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  • Congress Fries Volkswagen U.S. CEO, Customers Still Lack Answers

    Volkswagen Group of America CEO Michael Horn testified Thursday to Congress over allegations that Volkswagen AG deliberately cheated emission standards. He maintained the innocence of the American side of the company, and promised full cooperation as it tries to make the situation right.

    The Energy and Commerce Committee ripped into Mr. Horn in questioning, expressing concern over damages to consumers and dealers across the country, as well as excess pollution from affected vehicles. The committee also grilled him on reports he may have known about the defeat devices in the spring of 2014.

    Horn apologized for violating the public trust, and stated that their emission cheat was “fundamentally contradictory” to company principles. He acknowledged that to the best of his knowledge, the defeat devices were installed deliberately to skirt tests, because company technology could not keep up with U.S. and European emission standards.

    Horn admitted to being advised about emission problems in the spring of 2014, but said he was not informed about deliberate cheating or the defeat devices until early September of this year, when the company met with the Environmental Protection Agency.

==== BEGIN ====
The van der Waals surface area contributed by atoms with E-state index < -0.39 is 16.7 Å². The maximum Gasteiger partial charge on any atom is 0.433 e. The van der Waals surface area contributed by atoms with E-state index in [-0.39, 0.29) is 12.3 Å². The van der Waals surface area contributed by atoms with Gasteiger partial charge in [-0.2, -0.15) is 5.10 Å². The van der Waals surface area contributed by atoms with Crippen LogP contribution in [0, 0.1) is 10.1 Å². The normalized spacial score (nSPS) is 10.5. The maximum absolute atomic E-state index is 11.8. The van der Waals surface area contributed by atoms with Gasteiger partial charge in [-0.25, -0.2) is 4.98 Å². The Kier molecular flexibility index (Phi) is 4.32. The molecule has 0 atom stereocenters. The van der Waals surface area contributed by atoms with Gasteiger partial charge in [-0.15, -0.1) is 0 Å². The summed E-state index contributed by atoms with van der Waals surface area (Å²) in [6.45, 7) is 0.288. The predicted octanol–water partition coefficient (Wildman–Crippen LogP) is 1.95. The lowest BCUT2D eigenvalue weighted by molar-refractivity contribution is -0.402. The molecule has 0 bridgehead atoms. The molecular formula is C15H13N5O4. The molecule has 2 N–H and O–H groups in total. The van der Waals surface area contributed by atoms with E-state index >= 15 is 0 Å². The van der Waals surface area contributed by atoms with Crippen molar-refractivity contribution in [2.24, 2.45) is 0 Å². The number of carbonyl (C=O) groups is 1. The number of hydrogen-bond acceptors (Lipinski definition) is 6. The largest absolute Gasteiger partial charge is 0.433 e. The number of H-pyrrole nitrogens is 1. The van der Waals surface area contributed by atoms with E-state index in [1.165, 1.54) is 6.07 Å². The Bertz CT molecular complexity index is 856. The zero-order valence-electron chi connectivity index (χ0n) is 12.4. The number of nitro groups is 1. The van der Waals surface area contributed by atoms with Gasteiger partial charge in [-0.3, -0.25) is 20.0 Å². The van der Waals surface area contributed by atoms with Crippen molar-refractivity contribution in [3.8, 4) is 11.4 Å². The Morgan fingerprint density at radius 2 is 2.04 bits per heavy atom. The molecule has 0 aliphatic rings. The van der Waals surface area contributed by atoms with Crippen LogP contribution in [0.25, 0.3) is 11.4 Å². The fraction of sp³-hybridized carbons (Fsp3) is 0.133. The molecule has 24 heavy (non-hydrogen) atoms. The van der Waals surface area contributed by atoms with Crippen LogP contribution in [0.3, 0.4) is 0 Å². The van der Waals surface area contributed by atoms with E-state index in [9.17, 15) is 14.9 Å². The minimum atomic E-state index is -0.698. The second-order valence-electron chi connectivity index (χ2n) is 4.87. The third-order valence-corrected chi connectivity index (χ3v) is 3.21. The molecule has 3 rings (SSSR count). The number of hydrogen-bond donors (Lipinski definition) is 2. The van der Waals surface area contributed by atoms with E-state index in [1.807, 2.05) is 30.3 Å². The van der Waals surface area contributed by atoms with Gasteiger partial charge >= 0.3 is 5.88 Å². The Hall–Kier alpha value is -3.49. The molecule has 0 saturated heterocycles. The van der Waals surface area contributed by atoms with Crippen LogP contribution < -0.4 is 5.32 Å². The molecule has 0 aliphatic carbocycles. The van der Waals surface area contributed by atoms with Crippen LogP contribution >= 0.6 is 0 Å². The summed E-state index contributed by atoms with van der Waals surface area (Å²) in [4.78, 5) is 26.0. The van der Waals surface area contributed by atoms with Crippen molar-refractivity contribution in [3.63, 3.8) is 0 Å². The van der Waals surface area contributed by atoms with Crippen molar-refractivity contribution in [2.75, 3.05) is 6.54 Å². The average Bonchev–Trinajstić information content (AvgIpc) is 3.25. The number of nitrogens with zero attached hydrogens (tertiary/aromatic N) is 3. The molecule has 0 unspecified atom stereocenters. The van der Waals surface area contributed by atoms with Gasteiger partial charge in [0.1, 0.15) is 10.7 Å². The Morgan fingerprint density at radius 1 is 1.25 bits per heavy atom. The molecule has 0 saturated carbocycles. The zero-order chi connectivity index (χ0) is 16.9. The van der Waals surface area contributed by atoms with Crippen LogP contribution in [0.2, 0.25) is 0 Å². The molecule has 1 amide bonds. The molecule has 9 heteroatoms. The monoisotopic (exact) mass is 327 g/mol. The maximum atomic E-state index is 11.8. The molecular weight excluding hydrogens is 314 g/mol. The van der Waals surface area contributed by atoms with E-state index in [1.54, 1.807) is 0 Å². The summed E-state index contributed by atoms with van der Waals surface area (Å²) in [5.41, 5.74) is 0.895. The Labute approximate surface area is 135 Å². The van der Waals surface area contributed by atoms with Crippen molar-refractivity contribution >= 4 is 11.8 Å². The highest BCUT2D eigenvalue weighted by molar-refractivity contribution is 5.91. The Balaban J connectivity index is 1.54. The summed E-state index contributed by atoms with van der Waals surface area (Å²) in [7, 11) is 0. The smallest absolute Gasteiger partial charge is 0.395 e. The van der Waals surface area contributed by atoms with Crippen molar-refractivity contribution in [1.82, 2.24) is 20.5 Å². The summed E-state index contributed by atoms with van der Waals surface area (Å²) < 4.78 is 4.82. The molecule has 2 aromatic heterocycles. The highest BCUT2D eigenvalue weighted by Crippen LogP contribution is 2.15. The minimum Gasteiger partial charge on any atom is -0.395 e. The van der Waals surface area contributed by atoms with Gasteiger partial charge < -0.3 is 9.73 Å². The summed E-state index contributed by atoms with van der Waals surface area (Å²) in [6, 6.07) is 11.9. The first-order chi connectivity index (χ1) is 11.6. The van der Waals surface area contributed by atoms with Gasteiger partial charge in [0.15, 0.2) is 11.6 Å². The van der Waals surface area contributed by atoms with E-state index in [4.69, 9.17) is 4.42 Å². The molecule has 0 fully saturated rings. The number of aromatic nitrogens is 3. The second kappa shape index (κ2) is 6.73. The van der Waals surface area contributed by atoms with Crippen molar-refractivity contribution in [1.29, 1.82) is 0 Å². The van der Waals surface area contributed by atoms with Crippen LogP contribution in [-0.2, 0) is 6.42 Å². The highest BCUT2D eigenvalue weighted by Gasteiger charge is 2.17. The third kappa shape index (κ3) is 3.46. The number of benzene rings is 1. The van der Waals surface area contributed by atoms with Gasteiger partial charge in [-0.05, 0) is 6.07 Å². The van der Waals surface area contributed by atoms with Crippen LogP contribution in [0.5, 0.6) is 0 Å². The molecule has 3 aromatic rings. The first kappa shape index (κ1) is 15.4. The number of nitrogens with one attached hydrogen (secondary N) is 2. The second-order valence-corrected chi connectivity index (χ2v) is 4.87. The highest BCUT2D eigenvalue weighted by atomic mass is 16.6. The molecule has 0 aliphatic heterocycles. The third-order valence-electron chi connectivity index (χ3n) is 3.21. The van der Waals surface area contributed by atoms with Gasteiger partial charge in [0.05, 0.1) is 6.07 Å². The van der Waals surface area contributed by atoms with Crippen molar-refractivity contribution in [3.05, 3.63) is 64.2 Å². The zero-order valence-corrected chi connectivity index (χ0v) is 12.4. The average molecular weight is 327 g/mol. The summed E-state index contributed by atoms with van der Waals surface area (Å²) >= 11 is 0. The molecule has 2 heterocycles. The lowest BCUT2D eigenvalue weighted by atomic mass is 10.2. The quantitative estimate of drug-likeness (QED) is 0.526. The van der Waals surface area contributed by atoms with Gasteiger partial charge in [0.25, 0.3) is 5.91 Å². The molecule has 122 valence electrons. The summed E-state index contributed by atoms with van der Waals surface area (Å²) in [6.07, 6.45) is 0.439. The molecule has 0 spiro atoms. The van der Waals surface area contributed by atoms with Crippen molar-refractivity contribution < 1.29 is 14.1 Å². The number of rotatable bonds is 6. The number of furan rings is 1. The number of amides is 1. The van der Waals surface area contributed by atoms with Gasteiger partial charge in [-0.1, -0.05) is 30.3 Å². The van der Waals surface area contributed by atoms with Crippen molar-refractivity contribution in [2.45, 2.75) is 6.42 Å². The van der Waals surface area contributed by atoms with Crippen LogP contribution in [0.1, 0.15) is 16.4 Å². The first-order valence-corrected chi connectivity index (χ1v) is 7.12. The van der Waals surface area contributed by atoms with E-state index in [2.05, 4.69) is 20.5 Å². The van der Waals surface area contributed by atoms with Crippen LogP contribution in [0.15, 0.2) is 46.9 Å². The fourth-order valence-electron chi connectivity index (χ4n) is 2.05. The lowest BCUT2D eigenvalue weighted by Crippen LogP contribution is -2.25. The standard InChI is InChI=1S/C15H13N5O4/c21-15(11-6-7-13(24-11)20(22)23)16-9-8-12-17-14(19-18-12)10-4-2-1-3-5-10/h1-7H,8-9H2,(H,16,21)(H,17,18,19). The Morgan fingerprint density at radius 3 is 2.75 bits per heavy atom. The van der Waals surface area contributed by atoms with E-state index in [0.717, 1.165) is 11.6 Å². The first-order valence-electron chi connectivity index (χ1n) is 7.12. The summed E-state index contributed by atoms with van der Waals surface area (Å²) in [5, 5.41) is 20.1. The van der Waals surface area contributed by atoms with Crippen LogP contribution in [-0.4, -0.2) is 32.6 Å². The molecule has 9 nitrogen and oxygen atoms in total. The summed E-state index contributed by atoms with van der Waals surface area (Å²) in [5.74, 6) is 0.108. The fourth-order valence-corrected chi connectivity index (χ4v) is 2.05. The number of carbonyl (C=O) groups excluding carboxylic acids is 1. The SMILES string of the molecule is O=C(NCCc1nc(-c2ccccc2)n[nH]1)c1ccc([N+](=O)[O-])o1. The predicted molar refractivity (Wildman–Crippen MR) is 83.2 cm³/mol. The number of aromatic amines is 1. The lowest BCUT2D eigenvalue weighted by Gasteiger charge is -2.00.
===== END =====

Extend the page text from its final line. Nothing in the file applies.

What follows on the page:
Horn said it was not clear yet whom will be held accountable as the internal investigation is still ongoing, but promised that the guilty parties will be found. Horn could also not comment on specific technological fixes to their cars or a timetable for any fix, except that they are hopeful to have a solution by January 2016.

    When asked about current diesel VWs on the road, and what owners of the cars are supposed to do, Horn said the EPA concluded, “these cars are legal and safe to drive.” The Wall Street Journal reports that Volkswagen has withdrawn its application to U.S. regulators to certify their 2016 diesel model vehicles, which Mr. Horn pointed out in his testimony as an example VW is taking the situation very seriously.

    Democratic Rep. Kathy Castor asked Horn whether he felt, “personally cheated,” by the scandal, due to his 25 years’ service to Volkswagen, to which he replied, “Yes.”

    Going forward Mr. Horn said that his first priority is helping American Volkswagen dealers financially so that they can stay profitable. He stressed that the defeat device was not a company decision, and that software development takes place in Germany, “outside my jurisdiction.”

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